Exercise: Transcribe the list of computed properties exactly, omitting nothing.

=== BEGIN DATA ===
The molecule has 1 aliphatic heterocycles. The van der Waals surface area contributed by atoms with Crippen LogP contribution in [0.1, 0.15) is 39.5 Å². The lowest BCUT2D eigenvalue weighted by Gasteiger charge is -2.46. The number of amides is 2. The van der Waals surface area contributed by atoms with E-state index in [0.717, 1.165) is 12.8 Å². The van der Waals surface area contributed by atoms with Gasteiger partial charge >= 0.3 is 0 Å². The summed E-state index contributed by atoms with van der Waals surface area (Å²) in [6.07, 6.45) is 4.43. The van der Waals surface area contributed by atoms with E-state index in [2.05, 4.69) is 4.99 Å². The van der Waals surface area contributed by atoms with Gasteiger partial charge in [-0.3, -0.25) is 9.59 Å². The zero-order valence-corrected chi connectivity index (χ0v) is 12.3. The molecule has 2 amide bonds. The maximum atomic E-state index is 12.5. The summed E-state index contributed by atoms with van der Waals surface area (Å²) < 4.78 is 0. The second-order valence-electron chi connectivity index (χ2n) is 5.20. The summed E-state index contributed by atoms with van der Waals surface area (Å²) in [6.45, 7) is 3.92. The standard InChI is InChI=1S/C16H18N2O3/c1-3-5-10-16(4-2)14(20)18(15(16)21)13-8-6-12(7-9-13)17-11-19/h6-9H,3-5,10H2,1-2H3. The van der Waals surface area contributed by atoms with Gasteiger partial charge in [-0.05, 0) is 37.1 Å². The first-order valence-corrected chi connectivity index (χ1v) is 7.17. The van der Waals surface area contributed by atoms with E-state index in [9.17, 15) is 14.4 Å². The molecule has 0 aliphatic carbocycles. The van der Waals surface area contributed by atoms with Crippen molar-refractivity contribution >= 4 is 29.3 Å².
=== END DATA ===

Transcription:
The molecule has 1 aliphatic heterocycles. The van der Waals surface area contributed by atoms with Crippen LogP contribution in [0.1, 0.15) is 39.5 Å². The lowest BCUT2D eigenvalue weighted by Gasteiger charge is -2.46. The number of amides is 2. The van der Waals surface area contributed by atoms with E-state index in [0.717, 1.165) is 12.8 Å². The van der Waals surface area contributed by atoms with Gasteiger partial charge >= 0.3 is 0 Å². The summed E-state index contributed by atoms with van der Waals surface area (Å²) in [6.07, 6.45) is 4.43. The van der Waals surface area contributed by atoms with E-state index in [2.05, 4.69) is 4.99 Å². The van der Waals surface area contributed by atoms with Gasteiger partial charge in [-0.3, -0.25) is 9.59 Å². The zero-order valence-corrected chi connectivity index (χ0v) is 12.3. The molecule has 2 amide bonds. The maximum atomic E-state index is 12.5. The summed E-state index contributed by atoms with van der Waals surface area (Å²) < 4.78 is 0. The second-order valence-electron chi connectivity index (χ2n) is 5.20. The summed E-state index contributed by atoms with van der Waals surface area (Å²) in [6.45, 7) is 3.92. The standard InChI is InChI=1S/C16H18N2O3/c1-3-5-10-16(4-2)14(20)18(15(16)21)13-8-6-12(7-9-13)17-11-19/h6-9H,3-5,10H2,1-2H3. The van der Waals surface area contributed by atoms with Gasteiger partial charge in [-0.05, 0) is 37.1 Å². The first-order valence-corrected chi connectivity index (χ1v) is 7.17. The van der Waals surface area contributed by atoms with E-state index in [9.17, 15) is 14.4 Å². The molecule has 0 aliphatic carbocycles. The van der Waals surface area contributed by atoms with Crippen molar-refractivity contribution >= 4 is 29.3 Å².